The one downside of this compilation that I would flag up to potential purchasers is that the book is a thick one - probably about 7-8 cm deep and correspondingly heavy. This makes it actually quite unwieldy to read - no settling this in one hand and a cup of tea in the other! Also I really don't think the binding quality is v good. By the time I had read all the books, the spine of the volume was very creased and somewhat loose despite my being careful while I read it - the weight of the rest of the book does the job by itself, I think.
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9 of 9 people found the following review helpful
5.0 out of 5 stars super value 15 May 2011
Format:Paperback|Verified Purchase
With almost a thousand pages and several stories, this book is really super value. I have watched all the film versions of the 39 steps but never read the book so now I can, plus the other stories as well all for a bumper price.
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43 of 46 people found the following review helpful
5.0 out of 5 stars Marvellous! 4 Dec. 2004
By Monty
Format:Paperback|Verified Purchase
I had no idea there were more Buchan novels beyond 39 Steps and only discovered the rest by accident. What a happy find! I am writing a fairly contemporaneous novel and thought this collection would make good research material, but I have to confess I haven't done much key-pounding since I bought it. All the tales are equally deserving of five stars but the descriptions of battle in Mr Standfast are quite outstanding. It's almost like being there, and the end, though terribly melodramatic, is very affecting. Even the endless improbable coincidences seem perfectly acceptable in this sort of writing. Yes, there is racism, homophobia, xenophobia, class snobbery, you name it, but somehow it all seems terribly innocent, even comical, to modern eyes and really doesn't matter. Just don't go calling anyone a 'kaffir' in modern South Africa or they'll lock you up!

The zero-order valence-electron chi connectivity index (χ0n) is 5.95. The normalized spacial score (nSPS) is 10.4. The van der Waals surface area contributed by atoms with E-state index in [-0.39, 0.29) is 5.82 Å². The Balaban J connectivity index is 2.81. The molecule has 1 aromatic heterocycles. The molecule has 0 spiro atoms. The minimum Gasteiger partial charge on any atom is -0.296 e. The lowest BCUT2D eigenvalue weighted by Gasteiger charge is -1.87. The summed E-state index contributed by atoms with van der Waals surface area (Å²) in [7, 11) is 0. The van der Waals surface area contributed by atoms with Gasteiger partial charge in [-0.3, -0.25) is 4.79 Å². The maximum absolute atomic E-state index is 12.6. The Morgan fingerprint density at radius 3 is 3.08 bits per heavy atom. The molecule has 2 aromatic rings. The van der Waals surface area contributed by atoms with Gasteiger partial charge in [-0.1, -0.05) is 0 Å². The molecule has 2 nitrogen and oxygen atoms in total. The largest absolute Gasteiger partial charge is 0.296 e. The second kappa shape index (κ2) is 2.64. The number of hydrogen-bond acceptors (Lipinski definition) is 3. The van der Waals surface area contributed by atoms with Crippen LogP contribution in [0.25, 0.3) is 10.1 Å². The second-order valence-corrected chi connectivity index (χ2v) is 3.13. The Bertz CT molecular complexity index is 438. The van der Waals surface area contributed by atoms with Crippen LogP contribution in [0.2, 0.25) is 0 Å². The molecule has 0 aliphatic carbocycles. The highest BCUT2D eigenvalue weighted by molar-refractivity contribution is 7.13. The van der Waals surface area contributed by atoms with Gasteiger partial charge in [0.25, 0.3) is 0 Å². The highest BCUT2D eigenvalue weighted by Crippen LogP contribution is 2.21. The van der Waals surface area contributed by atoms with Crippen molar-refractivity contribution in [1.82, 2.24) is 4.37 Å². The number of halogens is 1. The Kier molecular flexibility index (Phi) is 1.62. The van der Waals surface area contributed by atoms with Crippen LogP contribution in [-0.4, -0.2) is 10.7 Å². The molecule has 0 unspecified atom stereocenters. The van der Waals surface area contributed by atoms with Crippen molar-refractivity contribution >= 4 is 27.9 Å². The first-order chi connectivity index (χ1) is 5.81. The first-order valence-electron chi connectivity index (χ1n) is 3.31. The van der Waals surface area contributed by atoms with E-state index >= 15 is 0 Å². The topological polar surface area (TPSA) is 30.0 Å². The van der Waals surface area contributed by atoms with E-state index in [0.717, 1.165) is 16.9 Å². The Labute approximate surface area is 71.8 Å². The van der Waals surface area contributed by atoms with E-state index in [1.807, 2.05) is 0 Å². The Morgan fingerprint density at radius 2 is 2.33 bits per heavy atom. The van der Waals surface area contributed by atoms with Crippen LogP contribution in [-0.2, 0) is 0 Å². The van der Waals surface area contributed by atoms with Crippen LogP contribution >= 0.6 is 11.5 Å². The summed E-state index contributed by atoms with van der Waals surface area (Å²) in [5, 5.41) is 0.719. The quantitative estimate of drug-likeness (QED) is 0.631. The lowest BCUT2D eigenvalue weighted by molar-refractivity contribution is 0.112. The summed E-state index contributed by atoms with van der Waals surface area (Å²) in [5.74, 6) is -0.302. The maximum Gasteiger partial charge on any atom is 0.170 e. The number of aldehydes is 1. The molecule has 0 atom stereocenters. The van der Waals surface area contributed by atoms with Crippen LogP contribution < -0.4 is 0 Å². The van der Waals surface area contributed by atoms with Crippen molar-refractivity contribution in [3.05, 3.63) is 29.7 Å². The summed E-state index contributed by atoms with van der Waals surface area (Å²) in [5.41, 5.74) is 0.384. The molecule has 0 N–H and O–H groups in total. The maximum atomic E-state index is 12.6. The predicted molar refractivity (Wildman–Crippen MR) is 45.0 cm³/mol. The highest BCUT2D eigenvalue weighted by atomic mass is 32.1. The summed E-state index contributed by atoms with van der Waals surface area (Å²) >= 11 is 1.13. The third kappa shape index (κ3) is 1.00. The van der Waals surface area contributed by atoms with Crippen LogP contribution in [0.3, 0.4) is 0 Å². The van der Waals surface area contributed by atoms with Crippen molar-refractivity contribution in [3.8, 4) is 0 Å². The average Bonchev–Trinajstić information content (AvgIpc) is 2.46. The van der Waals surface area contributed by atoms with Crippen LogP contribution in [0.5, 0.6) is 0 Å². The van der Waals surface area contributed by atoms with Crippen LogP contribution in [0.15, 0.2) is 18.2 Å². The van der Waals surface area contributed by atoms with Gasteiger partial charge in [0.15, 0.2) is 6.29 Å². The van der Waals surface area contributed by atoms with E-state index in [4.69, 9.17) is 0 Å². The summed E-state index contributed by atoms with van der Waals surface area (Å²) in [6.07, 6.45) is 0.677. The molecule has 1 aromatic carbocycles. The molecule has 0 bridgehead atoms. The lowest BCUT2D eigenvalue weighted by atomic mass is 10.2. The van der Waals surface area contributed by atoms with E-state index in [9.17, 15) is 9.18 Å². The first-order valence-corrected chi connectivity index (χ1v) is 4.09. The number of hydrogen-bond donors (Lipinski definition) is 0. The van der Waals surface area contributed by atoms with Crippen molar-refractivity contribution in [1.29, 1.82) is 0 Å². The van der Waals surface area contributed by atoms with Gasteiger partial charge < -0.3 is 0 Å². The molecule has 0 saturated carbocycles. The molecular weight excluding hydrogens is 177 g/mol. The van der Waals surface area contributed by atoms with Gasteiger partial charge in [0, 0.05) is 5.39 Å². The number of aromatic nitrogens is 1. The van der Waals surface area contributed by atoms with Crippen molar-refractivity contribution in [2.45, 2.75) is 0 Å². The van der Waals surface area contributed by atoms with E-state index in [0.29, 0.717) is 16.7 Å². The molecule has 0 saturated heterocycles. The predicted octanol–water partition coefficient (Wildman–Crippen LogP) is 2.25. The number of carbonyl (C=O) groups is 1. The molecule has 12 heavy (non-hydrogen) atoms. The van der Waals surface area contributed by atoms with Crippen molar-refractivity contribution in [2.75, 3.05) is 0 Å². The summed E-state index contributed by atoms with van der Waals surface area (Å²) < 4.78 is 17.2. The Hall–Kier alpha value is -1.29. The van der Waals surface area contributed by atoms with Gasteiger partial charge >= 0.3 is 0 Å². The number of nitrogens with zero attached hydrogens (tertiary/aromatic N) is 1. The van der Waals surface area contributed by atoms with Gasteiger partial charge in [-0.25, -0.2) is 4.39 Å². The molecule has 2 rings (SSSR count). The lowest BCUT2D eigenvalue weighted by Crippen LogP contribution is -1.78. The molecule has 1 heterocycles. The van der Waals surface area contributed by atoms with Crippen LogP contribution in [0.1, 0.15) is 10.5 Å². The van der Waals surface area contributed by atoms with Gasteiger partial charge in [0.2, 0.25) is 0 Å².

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5 of 5 people found the following review helpful
5.0 out of 5 stars Ripping Yarns 15 Oct. 2009
Buchan's best work, here reprinted in fine style with appropriate illustrations. The print is clear, the paper and backing very good. A very nice set of the works of this most British imperial writer. The set includes The Thirty-Nine Steps, his first and best story of Richard Hannay (like Chesterton's Father Brown, brought to the cinema and TV screen but not very successfully); the Three Hostages; Greenmantle etc. The last-written, the Island of Sheep, somewhat loses inspiration halfway through. It was written two decades after the first. Buchan accepted the title Lord Tweedsmuir and became Governor-General of Canada, but will always be remembered for these justly reprinted stories.